It seems like only yesterday that New York became the last state in the USA to allow no-fault divorce. But it was actually 2010.
One of the more surprising recent events in the always-evolving universe of divorce and child custody law is unfolding right now in the state of Texas.
After decades of no-fault divorce, the Texas legislature is considering restricting – not abolishing though – the availability of no-fault divorce.
The bill has been debated and refined over several months. The original bill was more expansive.
As currently constituted, the proposed legislation restricting divorce to fault-based grounds would come into play only in marriages where there are minor children and only if one of the spouses opposes the divorce. So, if there are no children of the marriage or if both spouses agree to getting a divorce, proof of fault would not be required.
Interestingly, to all appearances, the proposal has gained considerable traction in the state. And adoption into law is not unlikely in due course.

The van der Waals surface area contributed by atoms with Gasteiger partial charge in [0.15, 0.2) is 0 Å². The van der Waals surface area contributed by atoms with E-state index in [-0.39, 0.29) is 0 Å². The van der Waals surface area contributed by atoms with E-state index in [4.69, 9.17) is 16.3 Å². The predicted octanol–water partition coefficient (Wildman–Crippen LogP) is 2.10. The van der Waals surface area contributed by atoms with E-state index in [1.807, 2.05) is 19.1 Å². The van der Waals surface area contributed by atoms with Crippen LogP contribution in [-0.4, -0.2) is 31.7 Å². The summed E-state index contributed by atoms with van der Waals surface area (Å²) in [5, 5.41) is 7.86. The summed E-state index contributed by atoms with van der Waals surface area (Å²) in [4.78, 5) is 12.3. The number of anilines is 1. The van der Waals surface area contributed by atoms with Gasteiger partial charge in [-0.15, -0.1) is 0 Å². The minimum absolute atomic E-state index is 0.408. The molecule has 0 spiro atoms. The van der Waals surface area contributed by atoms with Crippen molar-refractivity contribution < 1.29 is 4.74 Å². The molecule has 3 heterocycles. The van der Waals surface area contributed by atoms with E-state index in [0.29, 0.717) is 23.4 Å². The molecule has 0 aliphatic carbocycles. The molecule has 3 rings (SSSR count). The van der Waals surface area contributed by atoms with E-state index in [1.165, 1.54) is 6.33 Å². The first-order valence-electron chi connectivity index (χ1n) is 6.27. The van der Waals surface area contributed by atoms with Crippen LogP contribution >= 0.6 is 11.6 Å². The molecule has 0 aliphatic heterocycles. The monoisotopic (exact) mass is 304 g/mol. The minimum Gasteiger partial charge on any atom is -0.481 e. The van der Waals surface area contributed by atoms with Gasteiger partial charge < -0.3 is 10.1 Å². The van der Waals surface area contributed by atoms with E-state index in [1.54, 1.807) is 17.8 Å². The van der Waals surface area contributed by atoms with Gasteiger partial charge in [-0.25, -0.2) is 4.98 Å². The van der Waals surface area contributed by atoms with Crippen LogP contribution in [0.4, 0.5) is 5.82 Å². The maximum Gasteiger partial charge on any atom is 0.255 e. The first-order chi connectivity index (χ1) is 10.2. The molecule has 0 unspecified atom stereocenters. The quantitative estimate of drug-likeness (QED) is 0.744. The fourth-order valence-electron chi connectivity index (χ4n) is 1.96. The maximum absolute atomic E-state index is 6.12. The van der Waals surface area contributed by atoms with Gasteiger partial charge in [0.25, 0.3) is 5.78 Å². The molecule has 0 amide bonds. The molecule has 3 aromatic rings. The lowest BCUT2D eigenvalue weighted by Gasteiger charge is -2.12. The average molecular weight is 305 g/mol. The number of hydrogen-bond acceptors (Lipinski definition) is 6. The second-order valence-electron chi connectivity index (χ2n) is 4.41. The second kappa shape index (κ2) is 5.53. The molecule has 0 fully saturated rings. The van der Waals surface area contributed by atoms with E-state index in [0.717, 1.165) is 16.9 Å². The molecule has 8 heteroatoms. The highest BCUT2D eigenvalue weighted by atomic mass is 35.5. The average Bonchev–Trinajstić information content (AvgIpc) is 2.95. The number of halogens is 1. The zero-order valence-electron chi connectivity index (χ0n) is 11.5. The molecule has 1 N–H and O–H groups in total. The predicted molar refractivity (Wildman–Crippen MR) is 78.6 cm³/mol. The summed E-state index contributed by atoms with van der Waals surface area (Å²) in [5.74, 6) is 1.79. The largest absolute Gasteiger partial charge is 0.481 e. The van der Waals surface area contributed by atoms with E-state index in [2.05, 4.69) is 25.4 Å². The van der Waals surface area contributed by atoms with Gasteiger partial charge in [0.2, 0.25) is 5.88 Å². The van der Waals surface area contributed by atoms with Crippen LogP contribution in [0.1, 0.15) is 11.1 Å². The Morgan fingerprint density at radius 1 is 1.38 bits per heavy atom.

The reasons behind the bill are the same policies that kept no-fault divorce (and before that, divorce of any stripe) at bay for so long in so many places: a desire to protect children and strengthen the structure of the family unit.
If adopted, some divorces in Texas will almost certainly take longer and cost more. And some simply won’t happen. Good, bad or indifferent.
The larger question for those of us who follow such things is, of course:
What – if anything – does this proposed legislation in Texas possibly portend for Florida and other states in the US?
Anyone who has been contemplating divorce, strictly on the back burner, may want to follow developments in Texas as well…
Read more in
- this Texas Lawyer article: No-Fault Bill Could Make Divorce More Expensive, Increase Conflict
- this [Houston] Eyewitness News ABC TV 13 article: TEXAS BILLS PROPOSED TO MAKE DIVORCE MORE DIFFICULT and
- this [Austin] kxan-TV NBC article: Texas bill making divorce harder gets early movement .